Professor of Classical and Comparative Literature (King's College London)
Adjunct Faculty in Comparative Literature
Ph.D., Cambridge University, 1969
M.A., Cambridge University, 1967
B.A., Cambridge University, 1964
My current title is Professor of Classical and Comparative Literature, and as a classicist (which I have been for my whole academic career) I have always centred my efforts on exploring the relations between ancient literature and literature as a whole. My first serious publication (in 1971/2) was an exercise in comparative literature: a meditation on the affinities between one Roman poet (Virgil) and two English poets (Keats and T. S. Eliot). My current project is a collaborative study of the classical tradition (in 'art, literature, thought') which, on the literary side, attempts a mapping of Western literature, from the Middle Ages to our own generation, in terms of its relation to the ancient world.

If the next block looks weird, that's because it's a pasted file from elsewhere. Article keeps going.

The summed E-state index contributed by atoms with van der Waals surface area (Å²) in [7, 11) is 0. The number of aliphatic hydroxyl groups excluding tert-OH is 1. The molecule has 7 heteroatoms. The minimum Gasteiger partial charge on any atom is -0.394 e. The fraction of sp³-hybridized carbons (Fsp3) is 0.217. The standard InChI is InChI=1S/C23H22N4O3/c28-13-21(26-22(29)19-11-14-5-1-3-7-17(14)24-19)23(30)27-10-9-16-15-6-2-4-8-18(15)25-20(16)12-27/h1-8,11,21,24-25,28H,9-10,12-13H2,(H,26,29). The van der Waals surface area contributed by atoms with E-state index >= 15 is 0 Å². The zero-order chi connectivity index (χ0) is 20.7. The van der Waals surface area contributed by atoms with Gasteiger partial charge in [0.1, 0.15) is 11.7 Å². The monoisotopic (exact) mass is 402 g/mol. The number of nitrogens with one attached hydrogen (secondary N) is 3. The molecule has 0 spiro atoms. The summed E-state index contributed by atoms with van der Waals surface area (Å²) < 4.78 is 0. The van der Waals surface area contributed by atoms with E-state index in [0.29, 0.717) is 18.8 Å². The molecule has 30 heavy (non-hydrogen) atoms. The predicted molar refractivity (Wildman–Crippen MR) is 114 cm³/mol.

A fair bit of my work has been in the area of drama, and I spent many stressful but happy years overseeing the King's Greek Play (an anuual production, and always in Greek). The point as I saw it was to communicate with today's audience (there being no other kind to communicate with). I usually designed the music, which, for comedies in particular, was often jazz-based: jazz is one of my deepest loves, and I play the trumpet (with modest ability) myself. During one grandly exuberant production of an Aristophanic comedy (in 1981), I recall the feeling of triumph, after one matinée performance, when I heard a group of schoolgirls on the tube singing songs from the show. A few minutes into another matinée in that same run, a schoolmaster (as we guessed) walked out of the theatre clutching his Greek text and muttering, ' came to see Aristophanes, not this jazzed-up rubbish.' The philosopher Kierkegaard, honorary father of existentialism, once said: 'It is not worth while remembering a past that cannot become a present.' Wonderful motto.